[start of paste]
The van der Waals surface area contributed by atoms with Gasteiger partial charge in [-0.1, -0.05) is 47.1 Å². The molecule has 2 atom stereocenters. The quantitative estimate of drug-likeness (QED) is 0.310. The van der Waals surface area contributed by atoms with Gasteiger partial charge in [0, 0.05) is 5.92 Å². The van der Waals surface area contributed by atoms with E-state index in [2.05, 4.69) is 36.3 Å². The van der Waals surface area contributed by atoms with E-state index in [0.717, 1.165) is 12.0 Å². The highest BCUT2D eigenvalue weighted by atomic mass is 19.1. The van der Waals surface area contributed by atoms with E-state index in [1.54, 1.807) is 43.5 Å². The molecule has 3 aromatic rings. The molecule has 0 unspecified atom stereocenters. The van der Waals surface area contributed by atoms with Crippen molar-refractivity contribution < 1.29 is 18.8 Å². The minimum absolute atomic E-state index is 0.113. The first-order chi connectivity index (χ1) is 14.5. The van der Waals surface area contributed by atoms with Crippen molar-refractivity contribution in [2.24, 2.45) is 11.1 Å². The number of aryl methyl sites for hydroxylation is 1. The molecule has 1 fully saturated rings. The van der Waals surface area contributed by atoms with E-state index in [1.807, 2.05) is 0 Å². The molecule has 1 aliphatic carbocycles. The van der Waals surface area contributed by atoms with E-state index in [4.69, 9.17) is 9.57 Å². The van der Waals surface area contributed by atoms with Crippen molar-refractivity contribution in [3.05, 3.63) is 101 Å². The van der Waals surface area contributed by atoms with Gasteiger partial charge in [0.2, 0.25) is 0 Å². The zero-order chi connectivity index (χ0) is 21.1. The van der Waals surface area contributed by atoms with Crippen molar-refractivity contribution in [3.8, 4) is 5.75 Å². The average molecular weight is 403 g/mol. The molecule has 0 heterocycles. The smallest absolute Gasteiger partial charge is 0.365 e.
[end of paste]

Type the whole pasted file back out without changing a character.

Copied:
The van der Waals surface area contributed by atoms with Gasteiger partial charge in [-0.1, -0.05) is 47.1 Å². The molecule has 2 atom stereocenters. The quantitative estimate of drug-likeness (QED) is 0.310. The van der Waals surface area contributed by atoms with Gasteiger partial charge in [0, 0.05) is 5.92 Å². The van der Waals surface area contributed by atoms with E-state index in [2.05, 4.69) is 36.3 Å². The van der Waals surface area contributed by atoms with E-state index in [0.717, 1.165) is 12.0 Å². The highest BCUT2D eigenvalue weighted by atomic mass is 19.1. The van der Waals surface area contributed by atoms with E-state index in [1.54, 1.807) is 43.5 Å². The molecule has 3 aromatic rings. The molecule has 0 unspecified atom stereocenters. The van der Waals surface area contributed by atoms with Crippen molar-refractivity contribution < 1.29 is 18.8 Å². The minimum absolute atomic E-state index is 0.113. The first-order chi connectivity index (χ1) is 14.5. The van der Waals surface area contributed by atoms with Crippen molar-refractivity contribution in [2.24, 2.45) is 11.1 Å². The number of aryl methyl sites for hydroxylation is 1. The molecule has 1 fully saturated rings. The van der Waals surface area contributed by atoms with E-state index in [1.807, 2.05) is 0 Å². The molecule has 1 aliphatic carbocycles. The van der Waals surface area contributed by atoms with E-state index in [4.69, 9.17) is 9.57 Å². The van der Waals surface area contributed by atoms with Crippen molar-refractivity contribution in [3.05, 3.63) is 101 Å². The van der Waals surface area contributed by atoms with Gasteiger partial charge in [0.2, 0.25) is 0 Å². The zero-order chi connectivity index (χ0) is 21.1. The van der Waals surface area contributed by atoms with Crippen molar-refractivity contribution in [3.8, 4) is 5.75 Å². The average molecular weight is 403 g/mol. The molecule has 0 heterocycles. The smallest absolute Gasteiger partial charge is 0.365 e.